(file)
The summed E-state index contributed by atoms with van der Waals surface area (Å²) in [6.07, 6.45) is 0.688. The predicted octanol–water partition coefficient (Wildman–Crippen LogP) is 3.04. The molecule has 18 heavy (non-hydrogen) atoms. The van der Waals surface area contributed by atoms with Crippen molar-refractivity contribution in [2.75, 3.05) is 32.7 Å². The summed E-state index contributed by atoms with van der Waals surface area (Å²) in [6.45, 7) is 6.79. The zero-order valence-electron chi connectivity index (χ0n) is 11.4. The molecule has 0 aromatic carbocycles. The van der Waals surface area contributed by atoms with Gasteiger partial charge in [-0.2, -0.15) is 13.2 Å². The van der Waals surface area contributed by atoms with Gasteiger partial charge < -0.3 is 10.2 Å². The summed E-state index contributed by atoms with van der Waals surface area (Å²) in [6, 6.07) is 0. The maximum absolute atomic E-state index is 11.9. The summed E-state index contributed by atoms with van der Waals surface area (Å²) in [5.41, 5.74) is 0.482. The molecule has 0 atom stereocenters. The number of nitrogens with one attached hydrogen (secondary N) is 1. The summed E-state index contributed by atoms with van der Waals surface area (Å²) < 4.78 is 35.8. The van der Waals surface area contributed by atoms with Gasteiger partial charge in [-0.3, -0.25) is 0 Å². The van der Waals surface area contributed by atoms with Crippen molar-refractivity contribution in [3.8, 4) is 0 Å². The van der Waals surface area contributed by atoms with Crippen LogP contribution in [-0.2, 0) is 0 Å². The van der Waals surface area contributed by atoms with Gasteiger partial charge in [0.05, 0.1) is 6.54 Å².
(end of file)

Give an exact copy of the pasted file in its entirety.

The summed E-state index contributed by atoms with van der Waals surface area (Å²) in [6.07, 6.45) is 0.688. The predicted octanol–water partition coefficient (Wildman–Crippen LogP) is 3.04. The molecule has 18 heavy (non-hydrogen) atoms. The van der Waals surface area contributed by atoms with Crippen molar-refractivity contribution in [2.75, 3.05) is 32.7 Å². The summed E-state index contributed by atoms with van der Waals surface area (Å²) in [6.45, 7) is 6.79. The zero-order valence-electron chi connectivity index (χ0n) is 11.4. The molecule has 0 aromatic carbocycles. The van der Waals surface area contributed by atoms with Gasteiger partial charge in [-0.2, -0.15) is 13.2 Å². The van der Waals surface area contributed by atoms with Gasteiger partial charge < -0.3 is 10.2 Å². The summed E-state index contributed by atoms with van der Waals surface area (Å²) in [6, 6.07) is 0. The maximum absolute atomic E-state index is 11.9. The summed E-state index contributed by atoms with van der Waals surface area (Å²) in [5.41, 5.74) is 0.482. The molecule has 0 atom stereocenters. The number of nitrogens with one attached hydrogen (secondary N) is 1. The summed E-state index contributed by atoms with van der Waals surface area (Å²) < 4.78 is 35.8. The van der Waals surface area contributed by atoms with Gasteiger partial charge in [-0.3, -0.25) is 0 Å². The van der Waals surface area contributed by atoms with Crippen molar-refractivity contribution in [3.8, 4) is 0 Å². The van der Waals surface area contributed by atoms with Crippen LogP contribution in [-0.2, 0) is 0 Å². The van der Waals surface area contributed by atoms with Gasteiger partial charge in [0.05, 0.1) is 6.54 Å².